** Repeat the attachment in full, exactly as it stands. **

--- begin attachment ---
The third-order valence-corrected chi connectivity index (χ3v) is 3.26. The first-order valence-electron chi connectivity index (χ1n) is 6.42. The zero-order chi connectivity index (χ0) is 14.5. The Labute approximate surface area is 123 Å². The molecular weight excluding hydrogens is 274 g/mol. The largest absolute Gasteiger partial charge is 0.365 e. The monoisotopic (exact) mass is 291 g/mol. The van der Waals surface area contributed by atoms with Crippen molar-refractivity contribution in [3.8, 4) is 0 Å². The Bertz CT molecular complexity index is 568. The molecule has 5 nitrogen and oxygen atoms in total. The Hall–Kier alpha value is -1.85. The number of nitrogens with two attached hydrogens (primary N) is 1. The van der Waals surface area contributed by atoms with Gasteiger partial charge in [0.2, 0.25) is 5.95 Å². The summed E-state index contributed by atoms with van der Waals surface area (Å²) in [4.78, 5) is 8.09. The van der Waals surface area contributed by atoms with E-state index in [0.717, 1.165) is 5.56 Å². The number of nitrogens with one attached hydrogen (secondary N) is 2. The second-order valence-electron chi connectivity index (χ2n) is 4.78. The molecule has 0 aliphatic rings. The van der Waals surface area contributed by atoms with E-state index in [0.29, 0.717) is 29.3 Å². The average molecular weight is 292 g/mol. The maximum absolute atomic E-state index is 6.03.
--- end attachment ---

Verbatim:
The third-order valence-corrected chi connectivity index (χ3v) is 3.26. The first-order valence-electron chi connectivity index (χ1n) is 6.42. The zero-order chi connectivity index (χ0) is 14.5. The Labute approximate surface area is 123 Å². The molecular weight excluding hydrogens is 274 g/mol. The largest absolute Gasteiger partial charge is 0.365 e. The monoisotopic (exact) mass is 291 g/mol. The van der Waals surface area contributed by atoms with Crippen molar-refractivity contribution in [3.8, 4) is 0 Å². The Bertz CT molecular complexity index is 568. The molecule has 5 nitrogen and oxygen atoms in total. The Hall–Kier alpha value is -1.85. The number of nitrogens with two attached hydrogens (primary N) is 1. The van der Waals surface area contributed by atoms with Gasteiger partial charge in [0.2, 0.25) is 5.95 Å². The summed E-state index contributed by atoms with van der Waals surface area (Å²) in [4.78, 5) is 8.09. The van der Waals surface area contributed by atoms with E-state index in [0.717, 1.165) is 5.56 Å². The number of nitrogens with one attached hydrogen (secondary N) is 2. The second-order valence-electron chi connectivity index (χ2n) is 4.78. The molecule has 0 aliphatic rings. The van der Waals surface area contributed by atoms with E-state index in [0.29, 0.717) is 29.3 Å². The average molecular weight is 292 g/mol. The maximum absolute atomic E-state index is 6.03.